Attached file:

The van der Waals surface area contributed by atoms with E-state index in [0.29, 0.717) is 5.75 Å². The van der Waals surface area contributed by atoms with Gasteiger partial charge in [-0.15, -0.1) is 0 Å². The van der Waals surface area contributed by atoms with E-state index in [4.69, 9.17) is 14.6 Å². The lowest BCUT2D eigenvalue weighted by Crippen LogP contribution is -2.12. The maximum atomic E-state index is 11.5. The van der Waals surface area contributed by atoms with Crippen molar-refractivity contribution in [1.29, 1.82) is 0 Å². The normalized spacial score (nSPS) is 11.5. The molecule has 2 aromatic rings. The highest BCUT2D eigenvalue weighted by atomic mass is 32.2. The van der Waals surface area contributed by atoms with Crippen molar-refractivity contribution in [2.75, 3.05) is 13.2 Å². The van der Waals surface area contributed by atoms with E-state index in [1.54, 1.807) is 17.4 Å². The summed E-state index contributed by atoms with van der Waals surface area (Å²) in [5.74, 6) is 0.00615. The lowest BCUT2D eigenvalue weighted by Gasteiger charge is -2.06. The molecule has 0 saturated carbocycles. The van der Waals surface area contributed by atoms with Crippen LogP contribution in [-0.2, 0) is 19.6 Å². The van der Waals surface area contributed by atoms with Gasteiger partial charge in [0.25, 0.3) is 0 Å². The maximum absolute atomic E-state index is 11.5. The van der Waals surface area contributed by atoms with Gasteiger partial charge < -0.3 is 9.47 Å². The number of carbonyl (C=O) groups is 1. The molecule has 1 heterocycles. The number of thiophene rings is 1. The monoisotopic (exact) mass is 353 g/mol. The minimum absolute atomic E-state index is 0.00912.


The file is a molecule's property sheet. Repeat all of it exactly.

The van der Waals surface area contributed by atoms with E-state index in [0.29, 0.717) is 5.75 Å². The van der Waals surface area contributed by atoms with Gasteiger partial charge in [-0.15, -0.1) is 0 Å². The van der Waals surface area contributed by atoms with E-state index in [4.69, 9.17) is 14.6 Å². The lowest BCUT2D eigenvalue weighted by Crippen LogP contribution is -2.12. The maximum atomic E-state index is 11.5. The van der Waals surface area contributed by atoms with Crippen molar-refractivity contribution in [1.29, 1.82) is 0 Å². The normalized spacial score (nSPS) is 11.5. The molecule has 2 aromatic rings. The highest BCUT2D eigenvalue weighted by atomic mass is 32.2. The van der Waals surface area contributed by atoms with Crippen molar-refractivity contribution in [2.75, 3.05) is 13.2 Å². The van der Waals surface area contributed by atoms with E-state index in [1.54, 1.807) is 17.4 Å². The summed E-state index contributed by atoms with van der Waals surface area (Å²) in [5.74, 6) is 0.00615. The lowest BCUT2D eigenvalue weighted by Gasteiger charge is -2.06. The molecule has 0 saturated carbocycles. The van der Waals surface area contributed by atoms with Crippen LogP contribution in [-0.2, 0) is 19.6 Å². The van der Waals surface area contributed by atoms with Gasteiger partial charge in [0.25, 0.3) is 0 Å². The maximum absolute atomic E-state index is 11.5. The van der Waals surface area contributed by atoms with Gasteiger partial charge < -0.3 is 9.47 Å². The number of carbonyl (C=O) groups is 1. The molecule has 1 heterocycles. The number of thiophene rings is 1. The monoisotopic (exact) mass is 353 g/mol. The minimum absolute atomic E-state index is 0.00912.